Scoring Your Credit - How's Your Credit Score
Choosing a lender isn't the first step in becoming a homeowner. In reality, the home buying process begins and ends with your finances. Saving your money for a down payment is great, but if you don't have a strong credit score to reinforce it, you could find yourself renting for another couple of years in San Jose, California until you improve your score.
The Fair Isaac Company calculates your FICO score on the summary of your complete credit history. Most people usually have a score of 650, but scores are tiered from 300 to 850. Job loss has been common in the last few years, but FICO scores aren't necessarily adjusted "on a curve." A low score is a low score and that often means you can't get a decent interest rate. Some of the factors in calculating your FICO score are:
- Types of Credit — Do you have a healthy mix of loans and credit cards?
- Payment History — Do you pay your bills on time every month?
- Credit to Debt Ratio — How much do you owe versus how much credit you have available?
- Credit Inquiries — Do you have too many open accounts?
Lenders want to be positive that giving you a loan is a safe move. Your FICO score gives lenders an insight into what type of borrower you are solely because of your credit history. Because of the shift in the economy, most home buyers should have scores in the range of 740 or higher to get an acceptable interest rate. If your score is less than that, you can still qualify for a loan, but the interest paid in the long run could be more than double that of an individual with a stronger FICO score.
Improving your credit score is the best way to ease into purchasing a home. Call us at 408.320.8080 and we can help you get on the right track to the home of your dreams.
How do you boost your credit score? Improving your FICO score takes time. It can be difficult to make a significant stride change in your credit score with small changes, but your score can improve in a year by keeping tabs your credit report and by using credit extended to you to raise your score, instead of ruin it. The best way to do this is to know your FICO score. You'll improve your credit score by using these tips:
- Stay on top of payments. Late payments kill your credit history. It's where people who have recently been unemployed see the biggest hit in their credit score. Yes, it takes longer to restore your credit with payment history, but it's the surest way to show that you're responsible enough to make payments to a lender.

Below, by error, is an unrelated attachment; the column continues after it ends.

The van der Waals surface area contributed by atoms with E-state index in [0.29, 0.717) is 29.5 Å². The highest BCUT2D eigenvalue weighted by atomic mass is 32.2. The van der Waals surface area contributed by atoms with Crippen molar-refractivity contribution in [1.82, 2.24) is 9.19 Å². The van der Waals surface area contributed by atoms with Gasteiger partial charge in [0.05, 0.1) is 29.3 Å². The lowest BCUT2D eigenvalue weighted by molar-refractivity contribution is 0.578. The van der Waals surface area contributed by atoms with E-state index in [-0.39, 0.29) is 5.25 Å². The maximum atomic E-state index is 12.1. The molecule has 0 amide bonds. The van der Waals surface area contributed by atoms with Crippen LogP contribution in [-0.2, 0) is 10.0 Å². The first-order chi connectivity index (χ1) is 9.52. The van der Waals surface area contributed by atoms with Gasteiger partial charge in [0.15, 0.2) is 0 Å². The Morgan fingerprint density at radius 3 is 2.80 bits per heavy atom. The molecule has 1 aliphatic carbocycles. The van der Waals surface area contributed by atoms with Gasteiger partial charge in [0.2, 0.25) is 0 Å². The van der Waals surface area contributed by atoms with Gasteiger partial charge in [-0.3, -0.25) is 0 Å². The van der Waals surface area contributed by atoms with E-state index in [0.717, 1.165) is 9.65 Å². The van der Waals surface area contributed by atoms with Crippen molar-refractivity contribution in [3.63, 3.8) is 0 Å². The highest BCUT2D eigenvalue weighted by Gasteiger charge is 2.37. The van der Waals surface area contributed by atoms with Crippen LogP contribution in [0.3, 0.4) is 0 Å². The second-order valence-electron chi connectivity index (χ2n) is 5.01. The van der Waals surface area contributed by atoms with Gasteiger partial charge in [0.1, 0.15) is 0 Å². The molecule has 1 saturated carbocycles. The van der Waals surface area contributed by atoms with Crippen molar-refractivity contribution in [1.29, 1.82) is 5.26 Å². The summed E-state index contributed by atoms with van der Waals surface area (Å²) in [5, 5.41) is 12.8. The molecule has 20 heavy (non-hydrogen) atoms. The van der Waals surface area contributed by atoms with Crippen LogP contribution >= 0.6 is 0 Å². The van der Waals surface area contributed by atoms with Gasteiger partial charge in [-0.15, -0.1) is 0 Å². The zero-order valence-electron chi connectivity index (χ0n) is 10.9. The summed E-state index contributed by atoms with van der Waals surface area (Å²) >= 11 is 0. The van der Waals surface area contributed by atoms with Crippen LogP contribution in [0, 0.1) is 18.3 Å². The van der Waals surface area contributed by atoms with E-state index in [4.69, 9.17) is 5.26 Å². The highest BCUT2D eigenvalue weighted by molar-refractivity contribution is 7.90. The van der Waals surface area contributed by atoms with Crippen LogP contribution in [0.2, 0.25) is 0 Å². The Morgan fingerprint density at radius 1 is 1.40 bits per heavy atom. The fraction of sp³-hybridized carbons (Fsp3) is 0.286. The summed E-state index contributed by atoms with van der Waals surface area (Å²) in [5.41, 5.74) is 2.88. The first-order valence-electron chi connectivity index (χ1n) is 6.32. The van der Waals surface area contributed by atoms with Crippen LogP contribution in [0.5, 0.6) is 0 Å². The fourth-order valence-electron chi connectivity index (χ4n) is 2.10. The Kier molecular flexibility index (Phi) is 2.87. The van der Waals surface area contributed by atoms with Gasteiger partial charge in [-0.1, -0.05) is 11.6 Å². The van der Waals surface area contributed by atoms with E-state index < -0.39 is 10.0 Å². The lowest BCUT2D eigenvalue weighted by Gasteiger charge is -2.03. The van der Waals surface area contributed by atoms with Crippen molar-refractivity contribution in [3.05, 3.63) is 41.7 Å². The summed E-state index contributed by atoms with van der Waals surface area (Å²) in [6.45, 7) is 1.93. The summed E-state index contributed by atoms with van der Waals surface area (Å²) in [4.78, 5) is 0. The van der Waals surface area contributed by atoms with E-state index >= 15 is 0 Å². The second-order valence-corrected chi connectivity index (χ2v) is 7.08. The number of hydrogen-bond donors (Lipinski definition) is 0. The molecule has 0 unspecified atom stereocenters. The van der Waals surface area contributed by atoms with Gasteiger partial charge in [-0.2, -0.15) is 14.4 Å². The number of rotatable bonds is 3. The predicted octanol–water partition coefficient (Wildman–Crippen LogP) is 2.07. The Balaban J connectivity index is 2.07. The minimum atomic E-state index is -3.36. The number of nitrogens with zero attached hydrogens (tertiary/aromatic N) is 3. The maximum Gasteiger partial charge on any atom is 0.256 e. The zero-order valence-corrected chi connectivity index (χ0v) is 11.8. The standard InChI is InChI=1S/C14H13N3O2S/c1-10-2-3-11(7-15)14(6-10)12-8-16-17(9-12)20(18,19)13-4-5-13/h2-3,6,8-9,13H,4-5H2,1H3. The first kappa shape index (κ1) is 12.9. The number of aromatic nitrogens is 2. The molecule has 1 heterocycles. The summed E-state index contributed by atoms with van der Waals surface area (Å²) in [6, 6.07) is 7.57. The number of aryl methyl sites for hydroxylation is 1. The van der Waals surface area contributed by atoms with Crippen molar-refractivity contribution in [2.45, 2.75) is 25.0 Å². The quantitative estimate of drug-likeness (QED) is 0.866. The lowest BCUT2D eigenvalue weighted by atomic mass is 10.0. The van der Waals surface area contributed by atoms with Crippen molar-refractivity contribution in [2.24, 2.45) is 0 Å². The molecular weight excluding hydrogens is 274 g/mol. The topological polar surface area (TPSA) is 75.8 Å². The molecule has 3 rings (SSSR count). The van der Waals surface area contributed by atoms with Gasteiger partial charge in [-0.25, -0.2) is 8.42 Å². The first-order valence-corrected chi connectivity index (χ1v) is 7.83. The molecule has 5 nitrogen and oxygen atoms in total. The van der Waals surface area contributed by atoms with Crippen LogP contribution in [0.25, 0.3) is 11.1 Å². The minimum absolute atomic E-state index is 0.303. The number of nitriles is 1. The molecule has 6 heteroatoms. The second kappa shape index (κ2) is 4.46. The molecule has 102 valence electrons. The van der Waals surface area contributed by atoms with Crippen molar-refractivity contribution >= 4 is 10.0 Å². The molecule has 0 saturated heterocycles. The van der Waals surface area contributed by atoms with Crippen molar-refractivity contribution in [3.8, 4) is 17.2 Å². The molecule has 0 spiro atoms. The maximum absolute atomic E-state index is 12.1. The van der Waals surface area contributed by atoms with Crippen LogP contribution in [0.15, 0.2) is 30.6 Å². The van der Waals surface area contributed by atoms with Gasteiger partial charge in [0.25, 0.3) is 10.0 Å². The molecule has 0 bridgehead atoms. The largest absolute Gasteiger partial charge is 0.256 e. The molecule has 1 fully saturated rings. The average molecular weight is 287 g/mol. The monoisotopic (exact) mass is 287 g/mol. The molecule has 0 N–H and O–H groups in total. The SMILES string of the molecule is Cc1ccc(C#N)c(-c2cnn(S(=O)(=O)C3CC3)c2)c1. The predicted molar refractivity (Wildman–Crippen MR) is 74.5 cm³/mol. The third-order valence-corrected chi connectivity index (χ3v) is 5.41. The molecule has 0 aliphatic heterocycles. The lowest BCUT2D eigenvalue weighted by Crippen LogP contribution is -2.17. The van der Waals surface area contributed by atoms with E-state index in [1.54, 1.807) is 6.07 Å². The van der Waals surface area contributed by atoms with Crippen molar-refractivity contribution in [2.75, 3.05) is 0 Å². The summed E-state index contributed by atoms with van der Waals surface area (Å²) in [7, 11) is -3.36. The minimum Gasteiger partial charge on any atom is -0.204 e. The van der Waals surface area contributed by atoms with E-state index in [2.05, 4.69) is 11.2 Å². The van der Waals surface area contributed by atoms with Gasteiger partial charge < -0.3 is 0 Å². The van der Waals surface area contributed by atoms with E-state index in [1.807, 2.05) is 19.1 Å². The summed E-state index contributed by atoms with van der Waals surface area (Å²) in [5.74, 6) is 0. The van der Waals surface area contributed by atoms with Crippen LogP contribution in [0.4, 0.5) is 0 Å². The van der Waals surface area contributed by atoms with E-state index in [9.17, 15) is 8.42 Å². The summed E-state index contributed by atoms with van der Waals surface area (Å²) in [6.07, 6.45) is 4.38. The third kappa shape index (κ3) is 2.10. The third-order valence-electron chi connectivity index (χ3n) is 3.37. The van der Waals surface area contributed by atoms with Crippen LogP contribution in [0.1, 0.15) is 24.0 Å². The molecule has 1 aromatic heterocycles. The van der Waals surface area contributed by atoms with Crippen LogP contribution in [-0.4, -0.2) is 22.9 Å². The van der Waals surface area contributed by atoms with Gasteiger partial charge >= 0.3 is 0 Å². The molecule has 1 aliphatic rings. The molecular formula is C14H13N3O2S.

- Ensure that your credit history is correct. If you find incorrect items on your credit report, contact the bureau requesting that the item be removed. If you have a common name or the same name as a family member, you'll want to pay extra attention to make sure the activity reported is correct.
- Spread your debt around. At first, this doesn't sound like a good idea. But, you don't want to have one card that is maxed out and have your remaining cards at a zero balance. It's better to have each of your cards at an even balance than to have the most of your debt transferred to a single card.
- Apply for gas station cards or chain store credit. For those who have no credit or less-than-stellar credit, retail credit cards and gas credit cards are ways to obtain credit, increase your credit limits and have a solid payment history, which will raise your credit. You must always avoid maintaining a high balance for too long because these types of cards more than likely have a surprising interest rate.
- Use your credit. Whether you're just getting started with credit, or if you've got older cards, be sure to use your cards to make sure your accounts stay active. But, be sure to pay them off in no more than two or three payments.
Knowing the ways you can raise your FICO score, you're one step closer to becoming a homeowner. Remember that when it's time to apply for a loan to purchase a home, you'll want to keep your applications within a two-week window to avoid a negative mark on your credit score. With the help of Morgan Real Estate & Financial, Inc., the loan application process can be a stress-free experience so you, too, can achieve home ownership.
Learn more about FICO scores at myFICO.com, Fair Isaac's informational site and review your credit history for free at annualcreditreport.com. And, for a small payment, you can get your FICO score from each bureau on their websites: equifax.com, experian.com and transunion.com.